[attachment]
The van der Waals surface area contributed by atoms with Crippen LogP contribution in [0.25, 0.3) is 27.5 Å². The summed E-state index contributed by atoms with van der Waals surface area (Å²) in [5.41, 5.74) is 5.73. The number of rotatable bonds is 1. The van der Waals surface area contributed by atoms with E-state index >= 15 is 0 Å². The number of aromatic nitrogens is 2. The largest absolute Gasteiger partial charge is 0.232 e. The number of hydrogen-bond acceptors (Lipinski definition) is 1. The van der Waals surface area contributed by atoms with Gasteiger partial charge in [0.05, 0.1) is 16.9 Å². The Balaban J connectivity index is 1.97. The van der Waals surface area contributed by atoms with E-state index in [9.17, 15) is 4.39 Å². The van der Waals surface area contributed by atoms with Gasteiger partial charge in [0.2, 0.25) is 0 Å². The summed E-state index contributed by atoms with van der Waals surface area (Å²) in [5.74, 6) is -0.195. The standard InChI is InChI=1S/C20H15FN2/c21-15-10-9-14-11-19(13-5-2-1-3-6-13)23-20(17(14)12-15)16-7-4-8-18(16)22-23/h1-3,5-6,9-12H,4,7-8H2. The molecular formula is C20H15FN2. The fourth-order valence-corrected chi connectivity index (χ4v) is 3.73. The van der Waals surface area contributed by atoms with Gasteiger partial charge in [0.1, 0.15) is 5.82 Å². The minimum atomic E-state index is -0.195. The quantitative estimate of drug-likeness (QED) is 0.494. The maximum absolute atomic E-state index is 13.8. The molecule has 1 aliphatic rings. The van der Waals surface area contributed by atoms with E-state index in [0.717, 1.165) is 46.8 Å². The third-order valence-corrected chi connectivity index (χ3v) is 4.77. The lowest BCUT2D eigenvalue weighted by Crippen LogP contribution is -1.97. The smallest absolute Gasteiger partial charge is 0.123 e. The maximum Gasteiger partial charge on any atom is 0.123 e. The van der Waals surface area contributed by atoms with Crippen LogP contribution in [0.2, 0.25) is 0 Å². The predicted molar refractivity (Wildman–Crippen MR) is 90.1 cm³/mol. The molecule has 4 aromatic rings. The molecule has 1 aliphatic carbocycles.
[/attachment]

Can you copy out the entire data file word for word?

The van der Waals surface area contributed by atoms with Crippen LogP contribution in [0.25, 0.3) is 27.5 Å². The summed E-state index contributed by atoms with van der Waals surface area (Å²) in [5.41, 5.74) is 5.73. The number of rotatable bonds is 1. The van der Waals surface area contributed by atoms with E-state index >= 15 is 0 Å². The number of aromatic nitrogens is 2. The largest absolute Gasteiger partial charge is 0.232 e. The number of hydrogen-bond acceptors (Lipinski definition) is 1. The van der Waals surface area contributed by atoms with Gasteiger partial charge in [0.05, 0.1) is 16.9 Å². The Balaban J connectivity index is 1.97. The van der Waals surface area contributed by atoms with E-state index in [9.17, 15) is 4.39 Å². The van der Waals surface area contributed by atoms with Gasteiger partial charge in [0.2, 0.25) is 0 Å². The summed E-state index contributed by atoms with van der Waals surface area (Å²) in [5.74, 6) is -0.195. The standard InChI is InChI=1S/C20H15FN2/c21-15-10-9-14-11-19(13-5-2-1-3-6-13)23-20(17(14)12-15)16-7-4-8-18(16)22-23/h1-3,5-6,9-12H,4,7-8H2. The molecular formula is C20H15FN2. The fourth-order valence-corrected chi connectivity index (χ4v) is 3.73. The van der Waals surface area contributed by atoms with Gasteiger partial charge in [0.1, 0.15) is 5.82 Å². The minimum atomic E-state index is -0.195. The quantitative estimate of drug-likeness (QED) is 0.494. The maximum absolute atomic E-state index is 13.8. The molecule has 1 aliphatic rings. The van der Waals surface area contributed by atoms with E-state index in [0.717, 1.165) is 46.8 Å². The third-order valence-corrected chi connectivity index (χ3v) is 4.77. The lowest BCUT2D eigenvalue weighted by Crippen LogP contribution is -1.97. The smallest absolute Gasteiger partial charge is 0.123 e. The maximum Gasteiger partial charge on any atom is 0.123 e. The van der Waals surface area contributed by atoms with Crippen LogP contribution in [0.2, 0.25) is 0 Å². The predicted molar refractivity (Wildman–Crippen MR) is 90.1 cm³/mol. The molecule has 4 aromatic rings. The molecule has 1 aliphatic carbocycles.